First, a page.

There were five of us logged into Aion that day, ready to get started and level up together in-game. We had tanks, we had melee damage-dealers, we had magic damage-dealers, and a healer: We were the perfect group, joking together over Skype as we breezed through quest after quest. And then one of us spoke up: “Hey, anyone else notice we’re all guys, but nobody has a male character?”
Nope. We may have been a group of five male gamers, but in Atreia, we were a group of five attractive-looking female Elyos. Before it had been pointed out to me, I hadn’t given it a second thought – but it was true, and it made me stop and think about why I create the characters I do.
Almost every single character I’ve created in an MMOG recently is female. In WoW, it’s my female Night Elf Druid. In WAR, it was my female Dark Elf Sorceress. In Champions, a female power-armor user, in LotRO, a female human Captain, and now in Aion an attractive female Elyos Warrior with a lithe, athletic build and a short pixie-cut – because hey, swordfighting would be hard with a Farrah Fawcett ‘do, right?
Now, I’ve previously touched on the relationship between your real-life identity and your in-game persona: MMOGs let players choose their identities in a way that they simply don’t get to in reality. These games offer people a chance to become an idealized version of themselves – in real life, you could be a college sophomore who keeps nodding off in an early-morning lecture class, but in Atreia you’re a burly, grizzled Asmodean veteran gladiator. If we assume that players will often – not always, but often – choose a character that lets them become who they wish they were instead of who they are, then what does that say about my predilection to choosing to play as a hot chick?
Before we get into that, though, let’s look at some of the other reasons one might have for playing a female avatar. On the one hand, there’s the argument that says, “Hey, if I’m going to be staring at an ass for sixty levels, it better be a nice ass to stare at.” It’s certainly true that most male gamers do like to look at attractive women, polygonal or not. But is it different to ogle a female NPC or pre-created character than it is to check out a character that ostensibly is in the game as a representation of yourself? Lara Croft is Lara Croft, but Tieria the Night Elf Druid is me.
On the other hand, there’s the idea that female characters get treated better by other players (for similar reasons to the above). Perhaps looking for love in all the wrong places, male gamers assume that there’s an actual girl at the keyboard of that sexy female High Elf, and act nicer to her than they would otherwise. Maybe they help them with a quest, maybe they hook them up with in-game items, all in the hopes of… well, I don’t know, exactly.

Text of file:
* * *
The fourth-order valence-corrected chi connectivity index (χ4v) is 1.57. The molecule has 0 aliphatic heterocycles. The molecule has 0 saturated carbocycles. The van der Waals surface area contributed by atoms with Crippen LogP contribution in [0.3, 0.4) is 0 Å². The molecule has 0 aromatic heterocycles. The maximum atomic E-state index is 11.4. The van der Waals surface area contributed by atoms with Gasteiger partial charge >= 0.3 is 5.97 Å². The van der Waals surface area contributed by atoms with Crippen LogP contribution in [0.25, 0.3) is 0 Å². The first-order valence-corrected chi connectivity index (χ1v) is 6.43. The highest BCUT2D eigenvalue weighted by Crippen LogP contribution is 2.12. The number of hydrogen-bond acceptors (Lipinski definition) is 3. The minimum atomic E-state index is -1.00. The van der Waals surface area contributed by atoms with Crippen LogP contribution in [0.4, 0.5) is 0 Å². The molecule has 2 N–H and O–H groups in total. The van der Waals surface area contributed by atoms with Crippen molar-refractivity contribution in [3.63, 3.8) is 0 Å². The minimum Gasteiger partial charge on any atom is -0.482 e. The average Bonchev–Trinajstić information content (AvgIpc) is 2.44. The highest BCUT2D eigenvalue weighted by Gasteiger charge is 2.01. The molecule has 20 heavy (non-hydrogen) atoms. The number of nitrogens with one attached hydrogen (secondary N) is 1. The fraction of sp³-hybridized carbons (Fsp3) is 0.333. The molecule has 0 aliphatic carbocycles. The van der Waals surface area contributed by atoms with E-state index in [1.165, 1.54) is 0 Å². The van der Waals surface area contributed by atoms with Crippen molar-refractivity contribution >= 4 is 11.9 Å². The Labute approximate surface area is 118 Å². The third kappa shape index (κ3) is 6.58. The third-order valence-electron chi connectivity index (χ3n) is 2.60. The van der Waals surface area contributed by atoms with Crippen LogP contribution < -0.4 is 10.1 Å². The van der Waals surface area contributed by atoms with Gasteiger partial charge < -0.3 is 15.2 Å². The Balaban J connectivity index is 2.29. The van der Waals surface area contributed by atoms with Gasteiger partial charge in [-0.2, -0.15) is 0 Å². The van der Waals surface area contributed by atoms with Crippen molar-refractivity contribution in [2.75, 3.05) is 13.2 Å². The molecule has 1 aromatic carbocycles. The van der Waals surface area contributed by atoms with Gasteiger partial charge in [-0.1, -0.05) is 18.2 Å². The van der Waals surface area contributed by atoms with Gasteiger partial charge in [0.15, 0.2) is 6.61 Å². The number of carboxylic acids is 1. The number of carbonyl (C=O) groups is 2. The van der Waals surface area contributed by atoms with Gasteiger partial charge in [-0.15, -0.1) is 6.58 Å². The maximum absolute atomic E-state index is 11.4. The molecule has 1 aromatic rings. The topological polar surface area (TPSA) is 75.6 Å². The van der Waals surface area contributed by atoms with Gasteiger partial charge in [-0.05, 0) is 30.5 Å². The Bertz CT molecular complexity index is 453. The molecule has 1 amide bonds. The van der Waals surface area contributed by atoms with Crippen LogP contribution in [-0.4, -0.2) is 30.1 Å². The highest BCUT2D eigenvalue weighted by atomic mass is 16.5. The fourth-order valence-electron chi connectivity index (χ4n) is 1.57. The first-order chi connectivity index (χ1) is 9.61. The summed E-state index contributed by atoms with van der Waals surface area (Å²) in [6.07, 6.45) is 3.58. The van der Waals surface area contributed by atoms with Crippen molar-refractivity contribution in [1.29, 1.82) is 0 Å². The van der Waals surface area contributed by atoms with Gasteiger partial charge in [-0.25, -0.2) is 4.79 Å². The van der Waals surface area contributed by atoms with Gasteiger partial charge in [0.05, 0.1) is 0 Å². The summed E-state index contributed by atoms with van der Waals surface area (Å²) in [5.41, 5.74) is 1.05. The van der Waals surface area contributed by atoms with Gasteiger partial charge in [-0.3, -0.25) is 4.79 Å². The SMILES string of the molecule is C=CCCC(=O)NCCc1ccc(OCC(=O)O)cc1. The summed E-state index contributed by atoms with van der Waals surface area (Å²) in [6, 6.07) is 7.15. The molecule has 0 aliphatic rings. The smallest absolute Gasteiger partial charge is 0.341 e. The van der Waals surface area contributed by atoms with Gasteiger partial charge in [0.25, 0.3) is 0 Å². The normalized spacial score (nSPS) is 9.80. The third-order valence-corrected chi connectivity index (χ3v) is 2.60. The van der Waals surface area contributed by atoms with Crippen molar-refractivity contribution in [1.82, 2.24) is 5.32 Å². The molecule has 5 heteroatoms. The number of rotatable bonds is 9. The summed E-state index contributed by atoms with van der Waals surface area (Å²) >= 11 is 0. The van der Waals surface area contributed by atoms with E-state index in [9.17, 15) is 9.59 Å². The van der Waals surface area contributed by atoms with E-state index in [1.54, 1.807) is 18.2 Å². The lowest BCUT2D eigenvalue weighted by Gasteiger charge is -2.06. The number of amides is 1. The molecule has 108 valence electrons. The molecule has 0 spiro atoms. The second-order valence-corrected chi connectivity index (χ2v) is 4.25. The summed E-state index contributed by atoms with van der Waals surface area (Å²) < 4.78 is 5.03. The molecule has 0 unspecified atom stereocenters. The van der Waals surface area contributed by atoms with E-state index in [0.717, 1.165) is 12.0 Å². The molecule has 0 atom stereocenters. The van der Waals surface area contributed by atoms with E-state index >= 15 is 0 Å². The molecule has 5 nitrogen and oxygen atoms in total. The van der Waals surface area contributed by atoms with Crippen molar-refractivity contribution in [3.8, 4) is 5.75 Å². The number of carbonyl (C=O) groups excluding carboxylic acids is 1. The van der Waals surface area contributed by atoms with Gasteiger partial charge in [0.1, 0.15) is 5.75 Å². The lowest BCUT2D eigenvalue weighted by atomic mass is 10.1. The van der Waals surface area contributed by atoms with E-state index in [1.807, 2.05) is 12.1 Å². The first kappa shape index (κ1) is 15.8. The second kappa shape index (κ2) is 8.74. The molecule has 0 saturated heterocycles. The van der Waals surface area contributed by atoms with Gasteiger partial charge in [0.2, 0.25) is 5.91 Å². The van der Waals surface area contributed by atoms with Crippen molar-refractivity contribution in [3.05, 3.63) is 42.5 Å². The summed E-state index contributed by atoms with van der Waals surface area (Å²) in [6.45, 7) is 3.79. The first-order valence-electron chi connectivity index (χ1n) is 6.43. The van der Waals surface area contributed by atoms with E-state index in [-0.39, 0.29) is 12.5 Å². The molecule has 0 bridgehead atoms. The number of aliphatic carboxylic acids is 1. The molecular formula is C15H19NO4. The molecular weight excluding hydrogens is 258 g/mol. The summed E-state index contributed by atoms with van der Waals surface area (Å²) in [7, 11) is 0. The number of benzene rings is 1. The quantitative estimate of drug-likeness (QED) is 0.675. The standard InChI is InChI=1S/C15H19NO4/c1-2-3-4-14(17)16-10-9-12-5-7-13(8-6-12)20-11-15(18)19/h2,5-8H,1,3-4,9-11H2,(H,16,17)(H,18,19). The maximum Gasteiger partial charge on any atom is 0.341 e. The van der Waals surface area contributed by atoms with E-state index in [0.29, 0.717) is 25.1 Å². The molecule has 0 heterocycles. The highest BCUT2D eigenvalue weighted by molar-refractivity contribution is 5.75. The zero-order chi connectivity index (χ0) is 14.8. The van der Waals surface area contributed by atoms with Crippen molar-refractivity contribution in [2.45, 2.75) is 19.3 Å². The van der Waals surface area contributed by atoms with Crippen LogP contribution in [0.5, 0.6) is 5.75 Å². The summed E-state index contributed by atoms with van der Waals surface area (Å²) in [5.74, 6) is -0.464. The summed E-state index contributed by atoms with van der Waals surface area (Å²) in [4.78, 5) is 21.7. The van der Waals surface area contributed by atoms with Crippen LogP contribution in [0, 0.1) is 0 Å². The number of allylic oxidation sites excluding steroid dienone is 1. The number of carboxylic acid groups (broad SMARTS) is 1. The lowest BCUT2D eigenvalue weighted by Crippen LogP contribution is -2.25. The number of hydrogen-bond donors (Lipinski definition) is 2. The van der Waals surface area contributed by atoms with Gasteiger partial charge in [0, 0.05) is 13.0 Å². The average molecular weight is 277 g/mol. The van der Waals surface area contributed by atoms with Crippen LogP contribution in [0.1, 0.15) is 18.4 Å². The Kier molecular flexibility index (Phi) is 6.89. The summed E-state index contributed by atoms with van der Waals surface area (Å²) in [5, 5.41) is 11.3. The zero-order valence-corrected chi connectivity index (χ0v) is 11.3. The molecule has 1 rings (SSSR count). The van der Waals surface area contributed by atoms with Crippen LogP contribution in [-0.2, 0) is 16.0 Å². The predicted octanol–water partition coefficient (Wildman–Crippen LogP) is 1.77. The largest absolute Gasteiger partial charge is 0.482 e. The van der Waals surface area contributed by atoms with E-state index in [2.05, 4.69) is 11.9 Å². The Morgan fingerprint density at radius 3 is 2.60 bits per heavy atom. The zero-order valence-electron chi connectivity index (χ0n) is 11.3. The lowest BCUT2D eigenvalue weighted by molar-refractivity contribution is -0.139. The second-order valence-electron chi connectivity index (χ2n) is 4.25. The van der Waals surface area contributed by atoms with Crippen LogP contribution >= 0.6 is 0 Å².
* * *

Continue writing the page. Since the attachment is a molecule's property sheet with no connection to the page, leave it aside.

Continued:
In fact, that’s why The Escapist editorial assistant Lauren Admire said that even though she played female characters in single-player games like Mass Effect, she made male characters in social games like MMOGs to avoid male players assuming that she was a girl just because her character was and hitting on her. But on that line of thought – whenever I encounter someone assuming that I’m a girl because my character is, I’ve never had any problem correcting them before they assume any further. So the idea that I’d be playing a girl to get preferential treatment doesn’t apply much here, either.
So if I’m not trying to get extra gold and services by pretending to be a girl, and I don’t particularly see my characters as sex objects, what other reason could there be? Perhaps it’s simple escapism: For all games empower us to create an idealized version of who we want to be – rippling with muscles, valiant and renowned throughout the land – they also let us pretend to be somebody that we might never actually want to become, or could never become.
If somebody plays Mass Effect, makes their character look as close to them as possible, and then plays through the game as a violent sociopath, is that really their idealized self? Do Rogues and Assassins skulk through the shadows to put a knife in the back of their victims because the people at the controls harbor nascent treacherous motives? Or are these fantasies precisely that: Things we live out in-game because we can’t – and wouldn’t want to – in reality?
If I started going to the gym again and worked out every day, I could eventually look like a he-man champion, but no matter what I do I’ll never look like my characters in Aion or WoW or Warhammer, because they’re all attractive females, and I’m not. It doesn’t necessarily mean I want to be one of these hot, ass-kicking women (and believe me, my Aion Warrioress could whoop my butt up and down the Abyss) any more than, say, my choosing to play as the female trainer in Pokemon Pearl means I want to be a ten-year-old girl.
…At least, I certainly hope not. That’d be kind of weird.
John Funk also thinks male Night Elves look really, really stupid.